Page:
Grass Jelly, Chin Chow or 仙草 - immortal grass ?

仙草冰 (xian cao bing) - grass jelly served on crushed ice, Taiwan

What has that got to do with Weekend Herb Blogging? You have to check out this week's host at A Scientist in the Kitchen.

Grass Jelly is made from a herb plant known as Mesona Chinensis. Mesona is a genus in the mint family of Lamiaceae. Did you know that? I didn't know that. :O

All this while, I have assumed that grass jelly is some kind of artificial jello, cubed and mixed in water and syrup - consumed as a refreshing drink. Probably, that is part of the deception because in Singapore, grass jelly is typically served like that - cubed/in thin strips, and in a form of a drink known as Chin Chow (hokkien dialect pronunciation) . In Taiwan, this herb can be set as a huge piece of gelatin (picture above) served as grass jelly ~ a cooling dessert. Doesn't this look and sound good on a hot summer day? :D

The end products of this herb are typically tea or grass jelly. In Chinese medicine, this herb is noted for its cooling(yin) properties - helps to reduce "heatiness" in the body and prevent the occurrence of heat stroke. Therefore, 仙草 (literally meaning - immortal grass) is also known as 涼粉草 (literally meaning ~ cooling grass).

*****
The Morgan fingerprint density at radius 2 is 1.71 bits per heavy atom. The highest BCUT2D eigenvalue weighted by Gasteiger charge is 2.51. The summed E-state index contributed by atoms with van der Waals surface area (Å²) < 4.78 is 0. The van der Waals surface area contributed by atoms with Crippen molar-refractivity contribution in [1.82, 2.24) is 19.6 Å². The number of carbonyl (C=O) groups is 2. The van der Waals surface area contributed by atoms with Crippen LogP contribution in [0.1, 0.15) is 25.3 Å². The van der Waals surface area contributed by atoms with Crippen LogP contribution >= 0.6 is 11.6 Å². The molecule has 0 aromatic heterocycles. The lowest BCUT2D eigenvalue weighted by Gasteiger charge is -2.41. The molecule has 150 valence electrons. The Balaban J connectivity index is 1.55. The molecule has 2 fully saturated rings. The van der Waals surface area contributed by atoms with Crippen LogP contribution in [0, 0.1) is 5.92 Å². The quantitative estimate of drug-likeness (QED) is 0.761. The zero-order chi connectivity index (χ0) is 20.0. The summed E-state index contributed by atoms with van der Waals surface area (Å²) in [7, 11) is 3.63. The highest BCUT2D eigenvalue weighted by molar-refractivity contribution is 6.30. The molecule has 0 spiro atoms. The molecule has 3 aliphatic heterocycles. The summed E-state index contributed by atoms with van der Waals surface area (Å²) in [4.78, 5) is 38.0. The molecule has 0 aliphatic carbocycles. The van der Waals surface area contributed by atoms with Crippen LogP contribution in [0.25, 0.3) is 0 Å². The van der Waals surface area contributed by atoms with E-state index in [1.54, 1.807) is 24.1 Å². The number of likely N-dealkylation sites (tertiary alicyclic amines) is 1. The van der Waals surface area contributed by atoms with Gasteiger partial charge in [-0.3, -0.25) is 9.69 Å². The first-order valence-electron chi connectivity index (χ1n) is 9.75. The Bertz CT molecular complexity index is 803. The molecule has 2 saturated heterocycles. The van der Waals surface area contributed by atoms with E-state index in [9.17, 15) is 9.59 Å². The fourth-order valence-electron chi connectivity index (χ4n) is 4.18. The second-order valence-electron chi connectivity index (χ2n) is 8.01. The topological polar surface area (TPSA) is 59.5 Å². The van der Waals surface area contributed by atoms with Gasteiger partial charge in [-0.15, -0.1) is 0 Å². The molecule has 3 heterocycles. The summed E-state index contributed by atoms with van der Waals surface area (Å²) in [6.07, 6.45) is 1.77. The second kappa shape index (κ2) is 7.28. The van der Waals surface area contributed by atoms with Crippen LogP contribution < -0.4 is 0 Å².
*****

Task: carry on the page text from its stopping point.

How it is made...
The aged and slightly fermented grass or leaves of this mint family (specifically, mesona chinensis) are boiled in a water bath containing potassium carbonate. The resultant mixture is then cooled into a gelatinous consistency.

Color and taste...
Typically black in appearance, some associate this jelly to taste slightly bitter (medicinal?).

Due to similarities in colors and textures, many people tend to confuse grass jelly with another black herbal jelly sometimes known as Tortoise Jelly, 龟苓膏 pronounced Gui Ling Gao. Though both are known to be good for nourishing yin and reducing the "heat" in the body, they are made totally from different components altogether. As recorded in the traditional Chinese books, tortoise jelly is primarily made from Platysternon Megalephalum and Rhizoma Smilacis Glabrae . I'm going to omit the details here since it involves me writing about a non-herb, and neither a plant nor vegetable. Read more about herbal jelly where Black Food is touted to be good.

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